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Medical Matters

Christoph Weber is an ultra-active outdoorsman and high-calibre all-season athlete. He also happens to be a pilot, doctor, and designated Transport Canada Civil Aviation Medical Examiner. Like others in his sector of the medical profession, he has the authority to let you fly, or to ground you. The latter response may seem unkind, but to chat with such as Dr. Weber is to be positively enlightened as to the prevalent reasons for the professional recommendations such doctors make.

Good physical, and sound mental, health are every pilot’s passport to flying an aircraft. Lose them, and you lose your right to fly. Nobody wants to get sick, yet pilots may have a greater interest than most in ensuring medical factors don’t scratch their cravings to be airborne. If the focus of your life is to remain skyward bound, here are a few things to think about to placate the demons of ill-health.

Factors that may lead to the non-renewal of a pilot’s medical certificate generally fall into three broad categories: (1) lifestyle, (2) heredity, and (3) aging. If hit by a medical condition that may compromise your ability to fly, the ailment will be either (1) reversible, or (2) irreversible. The good news seems to be that most afflictions fall into the former group. The bad news is, you might have to make major changes in your life to get your licence back.

According to Dr. James Pfaff, head of Civil Aviation Medicine for Ontario, an average of 120 to 150 pilots lose, either temporarily or permanently, their medicals each year in that province alone. The specific reasons for which these medical revocations may arise are concentrated into (1) cardiac, (2) psychiatric, and (3) neurological areas. While an algorithm exists that examiners use to assess the conditions of the pilots they see, any examination wherein a red flag may be raised will initiate a deeper look into the risk factors associated to the particular case at hand. “We don’t want to ground pilots unnecessarily,” says Dr. Pfaff. “So, every case is looked at in such a way as to determine what is in the pilot’s, and public’s, best interests.”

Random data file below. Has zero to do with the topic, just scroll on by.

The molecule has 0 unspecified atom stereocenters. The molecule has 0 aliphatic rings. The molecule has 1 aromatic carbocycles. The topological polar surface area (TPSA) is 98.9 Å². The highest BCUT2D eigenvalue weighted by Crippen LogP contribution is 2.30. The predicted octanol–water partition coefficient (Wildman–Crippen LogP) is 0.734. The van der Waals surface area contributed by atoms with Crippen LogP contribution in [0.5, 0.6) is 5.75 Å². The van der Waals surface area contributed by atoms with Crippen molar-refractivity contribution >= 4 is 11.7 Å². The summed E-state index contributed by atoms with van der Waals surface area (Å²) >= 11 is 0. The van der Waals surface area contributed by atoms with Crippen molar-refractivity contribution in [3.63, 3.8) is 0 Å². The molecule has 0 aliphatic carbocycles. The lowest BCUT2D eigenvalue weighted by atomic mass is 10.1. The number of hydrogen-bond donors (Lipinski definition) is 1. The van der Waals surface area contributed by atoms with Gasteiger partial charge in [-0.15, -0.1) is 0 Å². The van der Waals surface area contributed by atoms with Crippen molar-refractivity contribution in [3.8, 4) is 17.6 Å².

As you would expect, risk of heart attack ranks high on the list of concerns in medical examinations. Lifestyle, genes, and aging all may play their part in this condition, but whatever the causal relationship, extensive testing and re-evaluation will pursue any pilot exhibiting symptoms of developing coronary artery disease. Medical examiners look for the obvious signs: obesity, smoking, high blood pressure, and family history. If any of these are working against you, you’ll generate a closer medical inspection.

Not so easily spotted in examinations, mental illness of any distillation – depression, schizophrenia, bipolar disorders, etc. – will warrant the suspension of a medical as the condition itself, or the medication to control it, can affect the chemistry of the brain, alter cognitive functioning, and reduce psychomotor skills thus rendering cockpit performance a hazardous chore.

Neurological disorders – strokes, epilepsy, and seizures – invariably keep pilots on the ground, or severely restrict their freedom to fly. A growing frequency of type II diabetics, the consequence of poor diet and an indolent lifestyle, threatens to spill into the pilot population, as much as it pours into the general population as a whole. Controllable though it may be, a significant change in lifestyle can, to some degree, mitigate against the consequences of this ailment.

Some types of cancers – skin melanoma, for instance – warrant less concern to medical examiners. The greater threats are cancers that can spread to vital organs, or creep to the brain and trigger undetectable brain seizures. There’s not much for a pilot to do except to endure a cycle of treatments from which they might, eventually, have their flying privileges restored.

In the experience of Dr. Weber, heart disease, diabetes, and deteriorating vision clip the wings of the pilots he sees. Heredity and the inevitable consequences of aging play their roles; however, lifestyles – lack of activity, high sugar intake, poor diet, etc. – have a grip on medical declinations. One need not train to elite standards to be a pilot, but to follow the manner of living as exemplified by the likes of Dr. Weber may ensure that one’s life in the sky is healthy and uninterrupted.

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